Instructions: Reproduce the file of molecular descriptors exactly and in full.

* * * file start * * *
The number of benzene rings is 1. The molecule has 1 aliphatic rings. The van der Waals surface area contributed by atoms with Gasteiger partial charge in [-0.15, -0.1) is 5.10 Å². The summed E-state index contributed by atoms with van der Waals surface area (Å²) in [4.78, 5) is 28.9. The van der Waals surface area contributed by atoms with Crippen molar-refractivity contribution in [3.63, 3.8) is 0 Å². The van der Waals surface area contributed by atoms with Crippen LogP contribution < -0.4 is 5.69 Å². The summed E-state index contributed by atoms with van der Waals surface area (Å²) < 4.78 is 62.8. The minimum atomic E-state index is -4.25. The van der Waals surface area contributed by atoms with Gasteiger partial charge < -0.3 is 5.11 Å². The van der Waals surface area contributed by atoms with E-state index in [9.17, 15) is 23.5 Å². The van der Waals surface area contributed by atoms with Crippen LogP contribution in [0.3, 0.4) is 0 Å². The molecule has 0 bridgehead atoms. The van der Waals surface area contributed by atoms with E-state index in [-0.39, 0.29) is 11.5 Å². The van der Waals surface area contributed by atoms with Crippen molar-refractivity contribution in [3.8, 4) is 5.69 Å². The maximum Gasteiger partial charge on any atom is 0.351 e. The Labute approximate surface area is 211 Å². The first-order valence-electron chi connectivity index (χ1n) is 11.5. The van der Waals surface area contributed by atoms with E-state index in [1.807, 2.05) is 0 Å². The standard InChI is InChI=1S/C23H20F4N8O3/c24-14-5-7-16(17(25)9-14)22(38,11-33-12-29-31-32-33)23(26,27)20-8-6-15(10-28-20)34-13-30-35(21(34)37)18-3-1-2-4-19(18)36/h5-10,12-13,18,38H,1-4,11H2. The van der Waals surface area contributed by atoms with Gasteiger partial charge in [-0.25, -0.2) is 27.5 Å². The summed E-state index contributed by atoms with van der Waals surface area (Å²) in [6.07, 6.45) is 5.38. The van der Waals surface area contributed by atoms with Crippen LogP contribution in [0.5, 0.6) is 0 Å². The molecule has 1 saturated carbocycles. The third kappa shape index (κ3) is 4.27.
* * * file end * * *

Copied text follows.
The number of benzene rings is 1. The molecule has 1 aliphatic rings. The van der Waals surface area contributed by atoms with Gasteiger partial charge in [-0.15, -0.1) is 5.10 Å². The summed E-state index contributed by atoms with van der Waals surface area (Å²) in [4.78, 5) is 28.9. The van der Waals surface area contributed by atoms with Crippen molar-refractivity contribution in [3.63, 3.8) is 0 Å². The van der Waals surface area contributed by atoms with Crippen LogP contribution < -0.4 is 5.69 Å². The summed E-state index contributed by atoms with van der Waals surface area (Å²) < 4.78 is 62.8. The minimum atomic E-state index is -4.25. The van der Waals surface area contributed by atoms with Gasteiger partial charge < -0.3 is 5.11 Å². The van der Waals surface area contributed by atoms with E-state index in [9.17, 15) is 23.5 Å². The van der Waals surface area contributed by atoms with Crippen LogP contribution in [0.3, 0.4) is 0 Å². The molecule has 0 bridgehead atoms. The van der Waals surface area contributed by atoms with E-state index in [-0.39, 0.29) is 11.5 Å². The van der Waals surface area contributed by atoms with Crippen molar-refractivity contribution in [3.8, 4) is 5.69 Å². The maximum Gasteiger partial charge on any atom is 0.351 e. The Labute approximate surface area is 211 Å². The first-order valence-electron chi connectivity index (χ1n) is 11.5. The van der Waals surface area contributed by atoms with E-state index in [1.807, 2.05) is 0 Å². The standard InChI is InChI=1S/C23H20F4N8O3/c24-14-5-7-16(17(25)9-14)22(38,11-33-12-29-31-32-33)23(26,27)20-8-6-15(10-28-20)34-13-30-35(21(34)37)18-3-1-2-4-19(18)36/h5-10,12-13,18,38H,1-4,11H2. The van der Waals surface area contributed by atoms with Gasteiger partial charge in [-0.25, -0.2) is 27.5 Å². The summed E-state index contributed by atoms with van der Waals surface area (Å²) in [6.07, 6.45) is 5.38. The van der Waals surface area contributed by atoms with Crippen LogP contribution in [0.5, 0.6) is 0 Å². The molecule has 1 saturated carbocycles. The third kappa shape index (κ3) is 4.27.